Even joy has a lesson:  do I trust my joy, to I grab ahold of the joy trying to keep it, do I watch the joy. observe it and let it go.  Trying to hold on to joy can result in choking the current experience and missing the next.  In trying to maintain a level of happiness or pursing happiness as a goal can sour the present moment with the fear of losing it. So even joy has a lesson. Check.
Number Three: There are no mistakes in life, only lessons.  Now to a more obscure law. Mistakes are unintentional, they can be random.  A mistake kind of absolves me from responsibility.  "It wasn't my fault that X, Y, or Z happened - it was a mistake."  Things that happen in life which are seen as mistakes can also seem cruel;  the death of a child, the loss of a job, and unjust incarceration.  How can these not be MISTAKES?  And then I think again,  while they were not correct- they were opportunities.  Opportunities to learn and grow.  An event may be a universal fluke - but a lesson can be derived, saving it from being a useless occurrence.  Having something happen and writing it off as a mistake - would be a mistake.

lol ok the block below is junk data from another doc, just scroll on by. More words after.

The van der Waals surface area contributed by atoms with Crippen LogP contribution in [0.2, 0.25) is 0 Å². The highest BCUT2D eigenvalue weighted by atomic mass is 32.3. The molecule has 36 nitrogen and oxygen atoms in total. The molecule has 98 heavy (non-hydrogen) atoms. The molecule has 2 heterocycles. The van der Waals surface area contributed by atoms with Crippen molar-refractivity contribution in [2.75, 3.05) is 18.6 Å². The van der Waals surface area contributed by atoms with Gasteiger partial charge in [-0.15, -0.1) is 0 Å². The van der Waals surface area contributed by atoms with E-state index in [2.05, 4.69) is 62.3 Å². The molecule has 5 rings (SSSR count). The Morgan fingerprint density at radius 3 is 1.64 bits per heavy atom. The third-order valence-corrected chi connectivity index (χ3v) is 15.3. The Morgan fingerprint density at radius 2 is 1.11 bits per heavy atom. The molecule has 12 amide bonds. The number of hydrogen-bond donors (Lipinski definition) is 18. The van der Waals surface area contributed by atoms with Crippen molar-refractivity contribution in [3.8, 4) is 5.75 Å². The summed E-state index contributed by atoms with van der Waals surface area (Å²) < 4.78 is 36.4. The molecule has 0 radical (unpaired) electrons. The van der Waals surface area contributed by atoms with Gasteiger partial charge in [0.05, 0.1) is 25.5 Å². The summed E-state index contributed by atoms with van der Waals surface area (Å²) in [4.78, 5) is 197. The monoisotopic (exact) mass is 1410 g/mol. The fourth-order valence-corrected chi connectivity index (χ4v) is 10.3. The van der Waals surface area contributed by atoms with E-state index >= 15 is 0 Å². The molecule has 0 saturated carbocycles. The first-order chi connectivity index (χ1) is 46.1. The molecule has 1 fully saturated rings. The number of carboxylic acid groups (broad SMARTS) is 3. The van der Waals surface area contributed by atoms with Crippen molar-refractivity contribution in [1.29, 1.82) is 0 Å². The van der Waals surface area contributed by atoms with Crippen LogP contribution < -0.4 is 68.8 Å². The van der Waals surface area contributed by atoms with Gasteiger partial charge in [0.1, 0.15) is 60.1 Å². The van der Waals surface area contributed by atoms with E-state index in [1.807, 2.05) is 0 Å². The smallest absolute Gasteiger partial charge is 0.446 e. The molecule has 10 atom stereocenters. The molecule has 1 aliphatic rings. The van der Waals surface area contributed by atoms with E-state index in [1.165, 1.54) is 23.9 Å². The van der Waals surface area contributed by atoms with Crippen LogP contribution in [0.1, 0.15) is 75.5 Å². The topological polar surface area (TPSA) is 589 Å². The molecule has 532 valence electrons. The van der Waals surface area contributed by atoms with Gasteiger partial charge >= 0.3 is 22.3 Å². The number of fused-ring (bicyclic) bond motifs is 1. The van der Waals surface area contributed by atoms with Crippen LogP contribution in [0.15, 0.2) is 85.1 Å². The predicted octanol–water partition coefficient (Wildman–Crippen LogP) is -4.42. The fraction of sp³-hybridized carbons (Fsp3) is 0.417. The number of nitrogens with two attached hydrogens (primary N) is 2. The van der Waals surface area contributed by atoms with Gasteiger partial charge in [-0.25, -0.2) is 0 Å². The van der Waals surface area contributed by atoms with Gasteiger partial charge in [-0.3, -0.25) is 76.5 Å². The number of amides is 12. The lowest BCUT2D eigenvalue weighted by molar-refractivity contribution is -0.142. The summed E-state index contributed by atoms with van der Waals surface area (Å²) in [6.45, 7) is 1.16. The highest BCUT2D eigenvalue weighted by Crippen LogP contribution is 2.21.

Number Four: If a lesson is not learned, it gets repeated.  I have experienced this many times.  It surprises me in its simplicity and in its relentless truth.  There are times I learn a little, but not all. I learn some of what there is to be gleaned from the event, but only the surface. I need to experience the lesson a few more times to get to the bottom of it, to get to the fundamental truth I have to face.  Being a woman in recovery I do spend some time mining my past for the lessons.  Many of the events, dramas, and instances I have been party to, have created or been victim of seem to be teaching me one thing, when the real truth is something different.  A simple example would be that I close down when my feelings are hurt.  A word or a look said in anger can slay me.  I shut down.  I used to think I was shutting down to punish by withdrawing.  I now know I shut down to punish AND to protect.  I protect myself from further harm by abandoning and cutting off the person who has hurt me.  (there is a further lesson here about boundaries; another subject for another day.) I dig deep , I find my piece, I understand my reaction, I get a lesson.  If I don't get the whole lesson the process gets repeated.